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Where I teach, we have junior kindergarten (4 yrs) and senior kindergarten (5 yrs) that are taught by certified teachers. I'm teaching a combined JK/SK class this year. I definitely do themes, my teaching partner and I find it is much easier for planning. We like having themes as it helps us choose our read alouds, songs, etc. It also helps us develop our activities centers We do both structured and unstructured play. We definitely have structured activities that students need to complete but we keep the activities hands on. We do try to stay away from worksheets as we don't feel it is developmentally appropriate. We do calendar time and keep it fun - lots of songs, etc. The kids do very well with it - I know my own son (who is 4) loves doing calendar at his preschool (he starts JK this fall). He knows the days of the week and often asks to see when a day (like show and tell) is on the calendar - he gets the concept. I find calendar is a great time to review many other concepts like counting, sequencing, graphing, etc. I find kids at this age can do many things BUT the activities must be done in a developmentally appropriate way. We don't have our students sitting at desks but believe kids learn best through exploration and try to develop activity centers that allow them to do it. I also find at this age there is a huge difference in what kids can do so giving kids open ended activities allows them to work at their own level. It is incredibly busy but a fun class to teach. Have fun .


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Old 07-26-2010, 08:08 PM
 
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Thoughts on the calendar question
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Thank you!
Old 07-26-2010, 10:24 PM
 
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You all bring up some great advice. Gray, I would adore working in a center like that. You learn in ECE classes to do things just the way you are referring to but it seems that is not how it is done at most centers.

Especially in my area most center directors do not have much education in ECE. I have more than my director.

I am going to read your link about calendar time.

Cmommy, your class sounds great. I do see that calendar time is not just about understanding that the boxes represent days...

The prekinders site looks great. Thank you for sharing!!

Thank you all!
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Old 07-27-2010, 03:47 PM
 
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I teach in Texas. We use CIRCLE- they have the best teaching manual I have seen.... just a few pages of research and why and the rest just fun activities, games, songs to go along with concepts. Several years ago, it only had Literacy ideas, now it includes math, sci, social development... All age appropriate, nothing is glitzy or glamourous...simple fun things.

They do not do a letter of the week, rather using a letter wall (similar to a word wall), they have everyday activities to discuss letters, focusing on the letters that are meaningful to them (their names, their friend's names). Making books with children's names, singing songs, for example, to the tune of BINGO: There is a boy who has blue eyes and Jacob is his name-O! J-A-C-O-B, J-A-C-O-B, J-A-C-O-B and Jacob is his name-o! But their favorite is cheerleader spellling (even the boys), they get to point to their letters on their special name card- and chant "Give me a J!" and the students repeat J! (do same for all letters) Student: What does that spell?? Class: JACOB! Student: I can't hear you! Class: JACOB!!!!!!! (I personally think that they just like the only part of the day where they can yell as loudly as they want!!) We write morning message on the board, we write daily news on the board (student lead). It only takes a few weeks for kids to know all the letters and sounds (just through playing).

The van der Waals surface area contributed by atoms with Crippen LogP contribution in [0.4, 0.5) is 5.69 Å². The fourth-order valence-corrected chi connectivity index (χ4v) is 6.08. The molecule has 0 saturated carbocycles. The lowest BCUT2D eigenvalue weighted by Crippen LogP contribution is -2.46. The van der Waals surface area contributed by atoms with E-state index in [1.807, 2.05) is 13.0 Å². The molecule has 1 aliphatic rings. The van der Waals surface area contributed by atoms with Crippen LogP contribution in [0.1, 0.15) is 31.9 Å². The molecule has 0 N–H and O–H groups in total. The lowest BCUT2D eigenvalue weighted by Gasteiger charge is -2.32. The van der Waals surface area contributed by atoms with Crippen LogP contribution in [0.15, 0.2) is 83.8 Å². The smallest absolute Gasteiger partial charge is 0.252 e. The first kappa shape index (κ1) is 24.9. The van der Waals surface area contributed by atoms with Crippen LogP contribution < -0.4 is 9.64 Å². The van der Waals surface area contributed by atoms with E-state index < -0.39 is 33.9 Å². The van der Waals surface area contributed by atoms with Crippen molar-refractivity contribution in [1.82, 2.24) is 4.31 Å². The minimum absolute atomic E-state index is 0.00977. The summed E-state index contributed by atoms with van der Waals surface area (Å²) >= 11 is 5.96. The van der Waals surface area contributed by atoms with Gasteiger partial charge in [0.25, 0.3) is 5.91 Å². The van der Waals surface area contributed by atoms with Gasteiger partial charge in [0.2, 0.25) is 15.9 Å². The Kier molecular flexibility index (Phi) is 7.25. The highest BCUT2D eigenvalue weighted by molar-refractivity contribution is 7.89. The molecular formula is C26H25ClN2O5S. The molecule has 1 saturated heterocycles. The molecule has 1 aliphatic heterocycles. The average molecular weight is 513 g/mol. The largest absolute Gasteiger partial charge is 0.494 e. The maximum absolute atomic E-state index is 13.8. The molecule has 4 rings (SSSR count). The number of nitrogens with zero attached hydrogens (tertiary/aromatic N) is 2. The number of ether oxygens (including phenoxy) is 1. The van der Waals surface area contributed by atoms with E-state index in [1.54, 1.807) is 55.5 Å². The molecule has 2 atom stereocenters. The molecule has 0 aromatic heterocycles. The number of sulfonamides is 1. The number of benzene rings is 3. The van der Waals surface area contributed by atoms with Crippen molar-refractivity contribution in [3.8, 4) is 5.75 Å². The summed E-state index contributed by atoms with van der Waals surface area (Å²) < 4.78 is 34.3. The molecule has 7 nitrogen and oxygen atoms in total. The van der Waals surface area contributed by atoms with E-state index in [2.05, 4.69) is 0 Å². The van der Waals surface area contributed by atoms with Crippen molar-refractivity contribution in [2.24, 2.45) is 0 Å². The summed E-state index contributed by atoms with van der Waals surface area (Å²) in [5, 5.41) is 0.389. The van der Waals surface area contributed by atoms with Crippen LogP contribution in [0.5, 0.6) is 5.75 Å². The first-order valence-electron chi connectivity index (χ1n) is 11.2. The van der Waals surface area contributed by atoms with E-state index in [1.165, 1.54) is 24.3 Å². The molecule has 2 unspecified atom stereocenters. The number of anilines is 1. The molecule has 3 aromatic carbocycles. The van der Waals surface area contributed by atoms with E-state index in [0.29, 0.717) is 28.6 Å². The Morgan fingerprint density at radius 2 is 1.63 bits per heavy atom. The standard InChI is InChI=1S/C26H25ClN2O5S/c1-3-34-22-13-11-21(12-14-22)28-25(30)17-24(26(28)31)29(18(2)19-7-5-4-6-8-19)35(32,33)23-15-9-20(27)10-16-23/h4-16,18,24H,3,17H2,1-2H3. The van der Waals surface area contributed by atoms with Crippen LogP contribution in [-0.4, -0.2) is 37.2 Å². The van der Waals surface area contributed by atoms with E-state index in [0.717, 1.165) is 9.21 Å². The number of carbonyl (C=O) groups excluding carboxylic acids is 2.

CIRCLE has research centers, what centers, how long, what the teacher's job is during centers....its my favorite part of the day!!

Classroom management- how to post your schedule, rules, each child has a job....

Tons of activities for phonemic awareness...I find most of my students are reading, yet I have never sat down and taught them to read, they have never once been shown sight words on flash cards or drilled and killed and they don't learn through any worksheets. Its just doing meaningful activities that are exciting.

Writing- they use journals daily, sign in daily, use of playdough, stamps. I put letters in 2 L coke bottle with sand and they get to write down the letters they find, or put the kids names in their class in the bottle (or numbers or whatever!) and they have so much fun, they will go to their friends and say, "Look Jacob, I found a C! That is in your name!!" (these are all just quick ideas I have gotten from CIRCLE-- they have TONS of activities!!)